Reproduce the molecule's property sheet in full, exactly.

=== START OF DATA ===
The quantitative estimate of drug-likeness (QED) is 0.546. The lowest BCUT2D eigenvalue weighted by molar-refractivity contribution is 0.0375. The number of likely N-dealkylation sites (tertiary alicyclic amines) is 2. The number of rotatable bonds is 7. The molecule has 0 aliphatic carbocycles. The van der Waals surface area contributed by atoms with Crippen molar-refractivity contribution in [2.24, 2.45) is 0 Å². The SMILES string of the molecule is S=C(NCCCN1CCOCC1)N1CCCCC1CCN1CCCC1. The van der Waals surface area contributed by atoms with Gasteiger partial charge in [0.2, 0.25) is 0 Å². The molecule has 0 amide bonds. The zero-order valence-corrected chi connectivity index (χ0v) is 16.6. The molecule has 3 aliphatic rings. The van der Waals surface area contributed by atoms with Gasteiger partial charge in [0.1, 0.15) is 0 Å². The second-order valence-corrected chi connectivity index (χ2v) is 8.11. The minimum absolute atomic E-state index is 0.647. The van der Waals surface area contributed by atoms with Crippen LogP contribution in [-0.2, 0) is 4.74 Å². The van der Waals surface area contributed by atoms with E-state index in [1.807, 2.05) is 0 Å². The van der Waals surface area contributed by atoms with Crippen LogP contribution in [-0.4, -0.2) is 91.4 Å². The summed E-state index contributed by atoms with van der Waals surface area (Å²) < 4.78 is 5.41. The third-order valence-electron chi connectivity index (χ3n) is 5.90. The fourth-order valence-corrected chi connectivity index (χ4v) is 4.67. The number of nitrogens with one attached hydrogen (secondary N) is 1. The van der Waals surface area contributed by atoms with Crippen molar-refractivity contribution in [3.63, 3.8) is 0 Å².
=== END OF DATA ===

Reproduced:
The quantitative estimate of drug-likeness (QED) is 0.546. The lowest BCUT2D eigenvalue weighted by molar-refractivity contribution is 0.0375. The number of likely N-dealkylation sites (tertiary alicyclic amines) is 2. The number of rotatable bonds is 7. The molecule has 0 aliphatic carbocycles. The van der Waals surface area contributed by atoms with Crippen molar-refractivity contribution in [2.24, 2.45) is 0 Å². The SMILES string of the molecule is S=C(NCCCN1CCOCC1)N1CCCCC1CCN1CCCC1. The van der Waals surface area contributed by atoms with Gasteiger partial charge in [0.2, 0.25) is 0 Å². The molecule has 0 amide bonds. The zero-order valence-corrected chi connectivity index (χ0v) is 16.6. The molecule has 3 aliphatic rings. The van der Waals surface area contributed by atoms with Gasteiger partial charge in [0.1, 0.15) is 0 Å². The second-order valence-corrected chi connectivity index (χ2v) is 8.11. The minimum absolute atomic E-state index is 0.647. The van der Waals surface area contributed by atoms with Crippen LogP contribution in [-0.2, 0) is 4.74 Å². The van der Waals surface area contributed by atoms with E-state index in [1.807, 2.05) is 0 Å². The van der Waals surface area contributed by atoms with Crippen LogP contribution in [-0.4, -0.2) is 91.4 Å². The summed E-state index contributed by atoms with van der Waals surface area (Å²) < 4.78 is 5.41. The third-order valence-electron chi connectivity index (χ3n) is 5.90. The fourth-order valence-corrected chi connectivity index (χ4v) is 4.67. The number of nitrogens with one attached hydrogen (secondary N) is 1. The van der Waals surface area contributed by atoms with Crippen molar-refractivity contribution in [3.63, 3.8) is 0 Å².